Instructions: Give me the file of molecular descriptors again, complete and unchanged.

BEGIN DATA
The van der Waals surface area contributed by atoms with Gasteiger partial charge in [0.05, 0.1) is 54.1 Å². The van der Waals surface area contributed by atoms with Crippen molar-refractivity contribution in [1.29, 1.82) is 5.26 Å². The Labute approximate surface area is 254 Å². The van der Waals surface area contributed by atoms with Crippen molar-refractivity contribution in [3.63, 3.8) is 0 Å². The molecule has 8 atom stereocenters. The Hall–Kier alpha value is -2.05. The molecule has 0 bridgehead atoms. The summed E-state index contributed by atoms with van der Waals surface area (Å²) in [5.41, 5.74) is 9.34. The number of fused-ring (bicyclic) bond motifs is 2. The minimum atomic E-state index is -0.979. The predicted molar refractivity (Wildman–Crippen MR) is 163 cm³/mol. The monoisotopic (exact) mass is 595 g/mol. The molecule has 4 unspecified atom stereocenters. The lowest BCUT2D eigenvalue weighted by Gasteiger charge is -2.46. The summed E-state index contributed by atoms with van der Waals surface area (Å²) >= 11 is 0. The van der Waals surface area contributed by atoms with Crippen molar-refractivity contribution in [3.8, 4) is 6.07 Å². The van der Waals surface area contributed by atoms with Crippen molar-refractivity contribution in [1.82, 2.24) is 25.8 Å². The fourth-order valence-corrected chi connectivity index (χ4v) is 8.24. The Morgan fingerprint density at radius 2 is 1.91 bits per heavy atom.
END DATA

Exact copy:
The van der Waals surface area contributed by atoms with Gasteiger partial charge in [0.05, 0.1) is 54.1 Å². The van der Waals surface area contributed by atoms with Crippen molar-refractivity contribution in [1.29, 1.82) is 5.26 Å². The Labute approximate surface area is 254 Å². The van der Waals surface area contributed by atoms with Crippen molar-refractivity contribution in [3.63, 3.8) is 0 Å². The molecule has 8 atom stereocenters. The Hall–Kier alpha value is -2.05. The molecule has 0 bridgehead atoms. The summed E-state index contributed by atoms with van der Waals surface area (Å²) in [5.41, 5.74) is 9.34. The number of fused-ring (bicyclic) bond motifs is 2. The minimum atomic E-state index is -0.979. The predicted molar refractivity (Wildman–Crippen MR) is 163 cm³/mol. The monoisotopic (exact) mass is 595 g/mol. The molecule has 4 unspecified atom stereocenters. The lowest BCUT2D eigenvalue weighted by Gasteiger charge is -2.46. The summed E-state index contributed by atoms with van der Waals surface area (Å²) >= 11 is 0. The van der Waals surface area contributed by atoms with Crippen molar-refractivity contribution in [3.8, 4) is 6.07 Å². The van der Waals surface area contributed by atoms with Crippen molar-refractivity contribution in [1.82, 2.24) is 25.8 Å². The fourth-order valence-corrected chi connectivity index (χ4v) is 8.24. The Morgan fingerprint density at radius 2 is 1.91 bits per heavy atom.